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Ovipositional decisions in herbivorous insects may be affected by social information from conspecifics. Social facilitation of oviposition has been suggested for the onion fly Delia antiqua. In the current study, we found that D. antiqua oviposition was unequal between paired oviposition stations of equal quality and that more eggs were laid on an oviposition station baited with decoy flies than on the control. The increased oviposition toward the decoys continued over time >8 h. When decoys were placed upside down, the number of eggs laid did not differ between the decoy and control sides of oviposition stations, suggesting that social facilitation of oviposition is mediated by visual cues. Based on these findings, mechanisms of social facilitation of oviposition in D. antiqua were discussed.
Chapter 5 draws on the survey data to show how private standards are implemented in the field. It introduces three avenues through which standards may address different definitions of sustainability: to drive sustainable intensification, to shift time horizons backward, or to act as payments for social and ecosystem services. It then evaluates standards’ success by evaluating a range of production practices in each category. It shows that particularly industry-friendly standards encourage farmers to intensify their production, with moderate success, but that simultaneous decreases in input use are rarer. Improvements in practices that encourage farmers to make short-term investments for longer-term gains in terms of health or farm resilience can be observed, but often depend on outside financial support. Finally, the chapter finds very few improvements in practices that constitute long-term opportunity costs, for two reasons: one, over time many standards have lowered the stringency of their requirements for high-opportunity-cost practices such as the maintenance of permanent shade cover. Two, even when rules are binding (e.g., minimum wage laws), they are not always followed.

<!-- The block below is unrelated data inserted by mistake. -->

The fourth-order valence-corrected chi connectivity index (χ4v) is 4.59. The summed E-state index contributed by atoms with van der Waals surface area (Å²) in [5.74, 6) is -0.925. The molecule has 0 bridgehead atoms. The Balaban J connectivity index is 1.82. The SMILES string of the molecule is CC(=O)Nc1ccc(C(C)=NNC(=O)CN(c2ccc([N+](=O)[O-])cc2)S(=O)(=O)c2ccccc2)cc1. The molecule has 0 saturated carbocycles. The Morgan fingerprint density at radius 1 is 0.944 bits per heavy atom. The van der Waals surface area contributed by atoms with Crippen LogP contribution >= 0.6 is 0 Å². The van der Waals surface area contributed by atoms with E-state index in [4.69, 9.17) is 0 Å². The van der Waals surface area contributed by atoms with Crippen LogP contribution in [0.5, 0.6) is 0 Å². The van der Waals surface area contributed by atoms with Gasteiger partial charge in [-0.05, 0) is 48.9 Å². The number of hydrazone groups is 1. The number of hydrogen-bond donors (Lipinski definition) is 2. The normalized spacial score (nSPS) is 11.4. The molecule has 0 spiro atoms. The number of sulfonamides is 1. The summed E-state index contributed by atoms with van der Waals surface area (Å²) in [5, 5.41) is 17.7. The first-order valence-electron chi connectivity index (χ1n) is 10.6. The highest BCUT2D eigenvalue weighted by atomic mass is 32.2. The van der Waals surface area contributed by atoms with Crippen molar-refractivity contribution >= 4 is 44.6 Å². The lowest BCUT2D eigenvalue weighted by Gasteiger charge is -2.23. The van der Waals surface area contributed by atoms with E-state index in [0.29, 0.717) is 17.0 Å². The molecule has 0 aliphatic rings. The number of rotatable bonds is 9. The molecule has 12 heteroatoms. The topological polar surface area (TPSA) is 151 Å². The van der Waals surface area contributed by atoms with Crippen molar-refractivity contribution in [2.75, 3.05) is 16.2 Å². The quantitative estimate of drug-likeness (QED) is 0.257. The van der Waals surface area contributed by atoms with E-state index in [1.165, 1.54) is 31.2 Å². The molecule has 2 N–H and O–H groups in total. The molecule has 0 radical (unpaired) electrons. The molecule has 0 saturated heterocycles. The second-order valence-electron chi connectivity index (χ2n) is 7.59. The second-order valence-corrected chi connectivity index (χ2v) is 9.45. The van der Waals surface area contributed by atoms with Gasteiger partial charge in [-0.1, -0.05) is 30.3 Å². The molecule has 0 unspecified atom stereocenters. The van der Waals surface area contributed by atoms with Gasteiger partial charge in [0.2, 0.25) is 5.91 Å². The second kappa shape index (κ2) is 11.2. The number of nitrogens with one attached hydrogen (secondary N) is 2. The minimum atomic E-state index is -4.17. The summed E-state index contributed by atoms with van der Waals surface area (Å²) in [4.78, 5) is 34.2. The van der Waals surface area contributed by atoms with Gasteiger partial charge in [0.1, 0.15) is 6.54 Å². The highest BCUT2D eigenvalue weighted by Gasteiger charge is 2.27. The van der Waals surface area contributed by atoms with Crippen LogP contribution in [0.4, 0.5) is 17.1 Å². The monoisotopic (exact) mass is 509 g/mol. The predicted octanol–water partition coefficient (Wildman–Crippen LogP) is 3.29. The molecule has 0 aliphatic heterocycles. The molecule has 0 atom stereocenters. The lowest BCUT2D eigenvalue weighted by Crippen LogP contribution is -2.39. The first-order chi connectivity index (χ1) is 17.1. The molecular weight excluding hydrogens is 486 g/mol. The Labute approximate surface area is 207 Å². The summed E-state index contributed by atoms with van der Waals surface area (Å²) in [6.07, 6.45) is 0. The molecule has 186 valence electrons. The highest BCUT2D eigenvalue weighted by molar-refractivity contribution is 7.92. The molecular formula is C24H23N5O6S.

In this article, Si nanoparticle (NP) films were prepared by pulsed laser ablation (PLA) in the argon atmosphere of 10 Pa at room temperature under different pulse repetition rates from 1 to 40 Hz without the baffle. Different from the conventional PLA method, the substrates were placed below and parallel to the ablated plume axis. The obtained films containing NPs were characterized by scanning electron microscopy and Raman spectrometer. The experimental results under constant laser fluence demonstrate the strong dependence of the mean size and the area number density of NPs on the repetition rate. Specifically, with the increase of pulse repetition rate, the mean size of the NPs in the film first decreases and reaches its minimum at 20 Hz, and then increases after 20 Hz, and decreases again till 40 Hz. The area number density shows the contrary trend versus mean size. The in situ diagnostic results of Langmuir probe denote the ablated Si ion density increases monotonously with the increase of repetition rate, while the temperature is almost constant. Combining with the nucleation probability, the growth/aggregation duration of NPs in the “nucleation region” and the effect of the baffle, the influence of pulse repetition rate on the formation of NPs is addressed. It is found that the repetition rate impacts the growth modes of NPs (i.e., growth and aggregation). 1–20, 20–30, and 30–40 Hz, respectively, correspond to growth-, aggregation-, and growth-controlled rate ranges without the baffle; however, 1–10, 10–20, and 20–40 Hz, respectively, correspond to growth-controlled, aggregation/growth-coexisted, and aggregation-controlled rate ranges with the baffle.